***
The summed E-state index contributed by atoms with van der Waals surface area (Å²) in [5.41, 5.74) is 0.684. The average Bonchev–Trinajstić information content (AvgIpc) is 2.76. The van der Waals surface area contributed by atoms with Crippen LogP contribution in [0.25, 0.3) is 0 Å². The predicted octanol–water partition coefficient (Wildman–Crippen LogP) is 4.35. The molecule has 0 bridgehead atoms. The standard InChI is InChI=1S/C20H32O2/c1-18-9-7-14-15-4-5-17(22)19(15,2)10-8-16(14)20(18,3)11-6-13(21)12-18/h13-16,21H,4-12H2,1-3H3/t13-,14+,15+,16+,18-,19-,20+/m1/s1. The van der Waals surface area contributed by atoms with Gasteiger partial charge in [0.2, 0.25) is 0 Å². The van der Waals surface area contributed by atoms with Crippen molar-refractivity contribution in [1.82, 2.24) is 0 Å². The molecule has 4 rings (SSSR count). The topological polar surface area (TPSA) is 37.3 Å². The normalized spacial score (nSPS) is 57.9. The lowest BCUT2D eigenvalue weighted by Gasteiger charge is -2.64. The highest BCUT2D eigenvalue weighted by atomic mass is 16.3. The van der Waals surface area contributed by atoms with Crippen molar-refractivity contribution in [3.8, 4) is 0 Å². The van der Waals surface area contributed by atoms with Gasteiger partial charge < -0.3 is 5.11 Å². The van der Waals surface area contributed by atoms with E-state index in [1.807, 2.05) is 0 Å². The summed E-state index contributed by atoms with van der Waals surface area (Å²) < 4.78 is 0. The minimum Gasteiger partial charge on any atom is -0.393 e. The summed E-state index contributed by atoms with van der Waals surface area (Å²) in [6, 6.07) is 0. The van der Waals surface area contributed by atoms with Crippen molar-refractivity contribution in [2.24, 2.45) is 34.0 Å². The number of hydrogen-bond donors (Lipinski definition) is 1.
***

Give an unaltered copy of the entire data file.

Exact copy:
The summed E-state index contributed by atoms with van der Waals surface area (Å²) in [5.41, 5.74) is 0.684. The average Bonchev–Trinajstić information content (AvgIpc) is 2.76. The van der Waals surface area contributed by atoms with Crippen LogP contribution in [0.25, 0.3) is 0 Å². The predicted octanol–water partition coefficient (Wildman–Crippen LogP) is 4.35. The molecule has 0 bridgehead atoms. The standard InChI is InChI=1S/C20H32O2/c1-18-9-7-14-15-4-5-17(22)19(15,2)10-8-16(14)20(18,3)11-6-13(21)12-18/h13-16,21H,4-12H2,1-3H3/t13-,14+,15+,16+,18-,19-,20+/m1/s1. The van der Waals surface area contributed by atoms with Gasteiger partial charge in [0.2, 0.25) is 0 Å². The van der Waals surface area contributed by atoms with Crippen molar-refractivity contribution in [1.82, 2.24) is 0 Å². The molecule has 4 rings (SSSR count). The topological polar surface area (TPSA) is 37.3 Å². The normalized spacial score (nSPS) is 57.9. The lowest BCUT2D eigenvalue weighted by Gasteiger charge is -2.64. The highest BCUT2D eigenvalue weighted by atomic mass is 16.3. The van der Waals surface area contributed by atoms with Crippen molar-refractivity contribution in [3.8, 4) is 0 Å². The van der Waals surface area contributed by atoms with Gasteiger partial charge < -0.3 is 5.11 Å². The van der Waals surface area contributed by atoms with E-state index in [1.807, 2.05) is 0 Å². The summed E-state index contributed by atoms with van der Waals surface area (Å²) < 4.78 is 0. The minimum Gasteiger partial charge on any atom is -0.393 e. The summed E-state index contributed by atoms with van der Waals surface area (Å²) in [6, 6.07) is 0. The van der Waals surface area contributed by atoms with Crippen molar-refractivity contribution in [2.24, 2.45) is 34.0 Å². The number of hydrogen-bond donors (Lipinski definition) is 1.